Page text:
The volatility in weather conditions stands in stark contrast to the level of volatility in financial markets. During 2017, the yield on the 10-year maturity U.S. Treasury note rarely ventured out of a 25 basis point band, and ended the year only 8 basis points higher than where it began. Even more notable was the lack of volatility in domestic equity markets, where the VIX inched lower as stock prices surged. Much debate ensued over the cause of this lack of volatility; however, it was welcomed by investors of all stripes. The S&P 500 returned nearly 20%, while the Bloomberg Barclay’s Aggregate Bond Index returned a respectable 3.5%, despite a terribly low interest rate environment.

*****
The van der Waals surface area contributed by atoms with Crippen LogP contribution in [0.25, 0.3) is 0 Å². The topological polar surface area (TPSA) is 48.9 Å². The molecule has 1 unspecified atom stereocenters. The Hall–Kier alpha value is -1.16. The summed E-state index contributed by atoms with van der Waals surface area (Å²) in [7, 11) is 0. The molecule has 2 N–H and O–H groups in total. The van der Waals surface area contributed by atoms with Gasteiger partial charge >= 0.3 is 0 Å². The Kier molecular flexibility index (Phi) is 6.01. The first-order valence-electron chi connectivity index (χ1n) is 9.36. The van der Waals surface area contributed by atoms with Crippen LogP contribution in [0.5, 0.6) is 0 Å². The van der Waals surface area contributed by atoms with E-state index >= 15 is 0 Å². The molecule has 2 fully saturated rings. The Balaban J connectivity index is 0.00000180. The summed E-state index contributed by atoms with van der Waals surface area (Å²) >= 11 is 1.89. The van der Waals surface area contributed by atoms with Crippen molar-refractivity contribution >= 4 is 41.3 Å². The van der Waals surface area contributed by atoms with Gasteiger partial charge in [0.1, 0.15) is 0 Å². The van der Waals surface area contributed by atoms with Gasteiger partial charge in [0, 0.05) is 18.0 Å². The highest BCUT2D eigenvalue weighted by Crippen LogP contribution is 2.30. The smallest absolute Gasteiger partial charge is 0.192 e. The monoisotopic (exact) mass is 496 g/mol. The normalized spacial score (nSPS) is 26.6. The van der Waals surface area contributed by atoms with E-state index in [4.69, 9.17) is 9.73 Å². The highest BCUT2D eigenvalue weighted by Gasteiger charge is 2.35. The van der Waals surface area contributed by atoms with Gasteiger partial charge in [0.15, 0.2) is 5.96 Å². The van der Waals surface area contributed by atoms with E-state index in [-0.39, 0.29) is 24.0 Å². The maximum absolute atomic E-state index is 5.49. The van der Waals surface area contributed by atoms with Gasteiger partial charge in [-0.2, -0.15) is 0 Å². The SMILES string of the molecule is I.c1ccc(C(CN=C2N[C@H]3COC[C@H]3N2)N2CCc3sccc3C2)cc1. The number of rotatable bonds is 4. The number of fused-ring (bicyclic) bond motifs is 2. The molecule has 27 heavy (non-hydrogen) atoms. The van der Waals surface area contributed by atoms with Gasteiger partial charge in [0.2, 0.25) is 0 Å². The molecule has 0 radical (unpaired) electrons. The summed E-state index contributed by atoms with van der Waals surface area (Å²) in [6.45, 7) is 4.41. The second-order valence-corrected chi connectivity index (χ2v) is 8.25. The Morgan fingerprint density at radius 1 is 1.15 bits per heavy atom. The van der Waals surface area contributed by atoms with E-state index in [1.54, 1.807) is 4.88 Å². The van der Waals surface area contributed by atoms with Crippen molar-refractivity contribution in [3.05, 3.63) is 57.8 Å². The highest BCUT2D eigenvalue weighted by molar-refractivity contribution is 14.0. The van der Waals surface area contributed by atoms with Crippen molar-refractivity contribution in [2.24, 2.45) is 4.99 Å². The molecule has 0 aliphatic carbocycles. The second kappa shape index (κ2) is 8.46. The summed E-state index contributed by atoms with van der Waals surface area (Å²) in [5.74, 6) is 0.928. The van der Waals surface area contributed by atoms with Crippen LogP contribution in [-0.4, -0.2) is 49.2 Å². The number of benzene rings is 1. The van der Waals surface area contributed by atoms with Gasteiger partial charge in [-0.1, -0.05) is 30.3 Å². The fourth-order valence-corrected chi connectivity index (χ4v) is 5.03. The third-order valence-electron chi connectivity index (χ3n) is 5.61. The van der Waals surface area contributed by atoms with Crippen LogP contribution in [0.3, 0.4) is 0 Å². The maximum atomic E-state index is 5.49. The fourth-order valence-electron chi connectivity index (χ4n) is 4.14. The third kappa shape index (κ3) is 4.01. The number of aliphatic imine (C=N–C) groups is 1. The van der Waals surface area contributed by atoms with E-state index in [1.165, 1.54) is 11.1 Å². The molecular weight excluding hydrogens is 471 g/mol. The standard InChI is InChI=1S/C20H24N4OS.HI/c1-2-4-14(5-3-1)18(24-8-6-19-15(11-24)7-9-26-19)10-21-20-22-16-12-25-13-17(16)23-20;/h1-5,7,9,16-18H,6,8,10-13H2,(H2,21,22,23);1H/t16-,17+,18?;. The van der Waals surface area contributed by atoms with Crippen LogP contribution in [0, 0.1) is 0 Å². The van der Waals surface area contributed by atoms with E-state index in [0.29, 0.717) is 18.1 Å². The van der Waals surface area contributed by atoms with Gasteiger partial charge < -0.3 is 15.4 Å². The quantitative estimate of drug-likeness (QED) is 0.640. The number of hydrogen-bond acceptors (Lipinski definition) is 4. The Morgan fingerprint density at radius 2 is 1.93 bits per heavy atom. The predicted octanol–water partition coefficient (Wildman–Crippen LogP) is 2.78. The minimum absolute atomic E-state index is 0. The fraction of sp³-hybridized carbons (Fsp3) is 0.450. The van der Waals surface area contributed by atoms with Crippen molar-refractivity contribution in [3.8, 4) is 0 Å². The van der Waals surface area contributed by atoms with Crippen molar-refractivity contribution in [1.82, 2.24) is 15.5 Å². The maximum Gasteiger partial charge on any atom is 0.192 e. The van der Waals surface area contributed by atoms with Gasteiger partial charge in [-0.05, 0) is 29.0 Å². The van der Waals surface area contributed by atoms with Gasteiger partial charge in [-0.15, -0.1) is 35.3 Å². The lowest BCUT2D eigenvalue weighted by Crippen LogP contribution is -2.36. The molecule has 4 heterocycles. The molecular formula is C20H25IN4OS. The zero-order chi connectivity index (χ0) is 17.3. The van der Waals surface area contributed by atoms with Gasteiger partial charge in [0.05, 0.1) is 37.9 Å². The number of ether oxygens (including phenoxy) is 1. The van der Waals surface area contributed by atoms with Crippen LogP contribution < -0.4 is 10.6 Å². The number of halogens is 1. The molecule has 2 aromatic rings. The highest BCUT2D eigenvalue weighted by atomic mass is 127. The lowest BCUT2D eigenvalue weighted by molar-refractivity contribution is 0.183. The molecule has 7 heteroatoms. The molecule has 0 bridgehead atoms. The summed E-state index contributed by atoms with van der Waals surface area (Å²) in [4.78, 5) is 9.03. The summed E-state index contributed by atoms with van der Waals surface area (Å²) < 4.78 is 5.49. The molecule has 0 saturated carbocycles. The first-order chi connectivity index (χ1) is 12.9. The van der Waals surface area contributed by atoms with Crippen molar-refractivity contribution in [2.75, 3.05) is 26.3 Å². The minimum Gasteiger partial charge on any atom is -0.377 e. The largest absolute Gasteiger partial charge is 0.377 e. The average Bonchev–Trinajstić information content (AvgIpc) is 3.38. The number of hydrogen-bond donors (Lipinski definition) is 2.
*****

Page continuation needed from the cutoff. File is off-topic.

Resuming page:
Many themes contributed to the outcomes in 2017: resurgence in global growth, unexpectedly strong corporate earnings, easy monetary and financial conditions, job growth, consumers willingness to spend, low energy prices, and a benign inflation environment. Exporters received help from a weaker dollar. Domestically, growth expectations were given a big assist by a sizeable tax cut, which came to pass shortly before year-end. Both corporations and individuals will be shelling out far fewer dollars to Uncle Sam in 2018.